The fingerprint analysis process has changed slightly but is still similar to what experts use today. Back in the 1980’s they had just introduced the computer-based/ saved fingerprints. With this feature being quite new, there were still some kinks to work out to make sure everything ran smooth, but would be close to perfect with today’s technology. With this in play, it was so much easier to identify a fingerprint because of the organization. Authorities still use this system today, but there have been quite a few advances, making it even easier to identify a single person. “First computer database of fingerprints was developed, which came to be known as the Automated Fingerprint Identification System” (Willow Dawn Becker) That took place in the early 1980’s, allowing many new advances to take place not long into the future. Forensic scientists can identify a person, even if they are only provided a smudge or a semi-legible print.

It is speculated that the authorities did not ask enough questions while investigating. The worker in the store or even the family members should have been asked more questions to try and find more evidence. The public was not available to the exact questions the authorities asked, but it is assumed that the questions were not as thorough as they needed to be. The public was lead to this belief because of how serious and severe this case was, it shocked everybody how almost nobody had any information to help. Today, authorities will usually take in witnesses and question them in private, allowing the witness to feel safe with what they are sharing. Even the suspects were believed to be questioned lightly, making it easier to lie and try to cover themselves up.
The authorities had a lead on one specific person but it didn’t end well. The main suspect, James Lewis was let go very early in court, not allowing the authorities try to further prove that he was responsible. The authorities had vital evidence to prove him guilty such as his compliance and eagerness to help solve this case, the book he wrote, and his and his intelligence on this specific subject. Lewis wrote a book describing a criminal case, almost identical to the Tylenol murders. He also provided detailed sketched of how someone would go about committing this crime. During an interview, Lewis was known to say, “I could tell you how Julius Caesar was killed, but that does not mean I’m the killer.” Today, it would be fairly similar, due to the fact that he was proven not guilty in court. Although, there are different strategies or approaches experts could take to stealthily pry at the person in question, but there would be minimal change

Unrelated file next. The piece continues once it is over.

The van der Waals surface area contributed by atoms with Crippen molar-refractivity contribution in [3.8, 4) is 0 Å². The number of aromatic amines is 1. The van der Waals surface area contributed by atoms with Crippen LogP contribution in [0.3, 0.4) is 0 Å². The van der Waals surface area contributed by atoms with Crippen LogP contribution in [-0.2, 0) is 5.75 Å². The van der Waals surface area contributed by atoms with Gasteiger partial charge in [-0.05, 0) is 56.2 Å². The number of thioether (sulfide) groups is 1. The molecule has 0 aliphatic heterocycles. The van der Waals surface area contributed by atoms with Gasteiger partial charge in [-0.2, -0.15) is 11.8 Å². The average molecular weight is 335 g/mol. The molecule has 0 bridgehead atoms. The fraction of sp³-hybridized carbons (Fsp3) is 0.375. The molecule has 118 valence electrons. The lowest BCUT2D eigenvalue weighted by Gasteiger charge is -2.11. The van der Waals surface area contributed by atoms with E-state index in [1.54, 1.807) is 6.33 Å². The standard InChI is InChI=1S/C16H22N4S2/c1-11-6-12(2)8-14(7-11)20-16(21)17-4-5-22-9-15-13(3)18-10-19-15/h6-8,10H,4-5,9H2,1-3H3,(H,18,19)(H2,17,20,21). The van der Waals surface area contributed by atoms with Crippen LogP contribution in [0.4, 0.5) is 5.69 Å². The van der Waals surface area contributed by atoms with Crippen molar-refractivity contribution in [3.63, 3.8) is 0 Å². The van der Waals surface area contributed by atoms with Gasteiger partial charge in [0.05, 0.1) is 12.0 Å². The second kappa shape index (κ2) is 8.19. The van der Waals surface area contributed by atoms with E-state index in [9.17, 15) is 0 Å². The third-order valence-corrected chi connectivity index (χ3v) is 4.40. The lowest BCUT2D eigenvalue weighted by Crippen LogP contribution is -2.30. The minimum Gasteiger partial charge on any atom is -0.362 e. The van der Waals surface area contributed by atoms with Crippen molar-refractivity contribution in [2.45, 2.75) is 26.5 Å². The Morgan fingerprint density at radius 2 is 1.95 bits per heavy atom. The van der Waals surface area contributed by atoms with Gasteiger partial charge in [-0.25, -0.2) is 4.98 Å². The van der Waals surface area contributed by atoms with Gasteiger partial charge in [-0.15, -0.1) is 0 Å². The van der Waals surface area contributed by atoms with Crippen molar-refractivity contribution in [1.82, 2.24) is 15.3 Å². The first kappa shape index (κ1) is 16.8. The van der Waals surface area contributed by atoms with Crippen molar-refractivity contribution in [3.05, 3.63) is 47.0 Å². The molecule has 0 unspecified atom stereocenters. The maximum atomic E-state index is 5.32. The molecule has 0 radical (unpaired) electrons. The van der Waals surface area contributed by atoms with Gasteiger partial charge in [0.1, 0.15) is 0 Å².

Overall, with technological advances in today’s world, there is a very high chance that the Tylenol murders would have been solved if they occurred today. Video cameras have come a very long way since 1982, making the security in public places more stable, and allowing the videos to last longer. DNA analysis is faster, easier to use, and more accurate, giving the current advances. Fingerprint analysis has had slight changes to make the program/ filing easier to follow, allowing more accurate readings in a shorter period of time. Witness questioning today covers more areas and are more through altogether, allowing the case to have a much higher chance of being solved.

The author's comments:

This was a pretty big thing that happened back in 1982 and the fact that the case has been unsolved for so long inspired this piece, to inform others about this occupancy.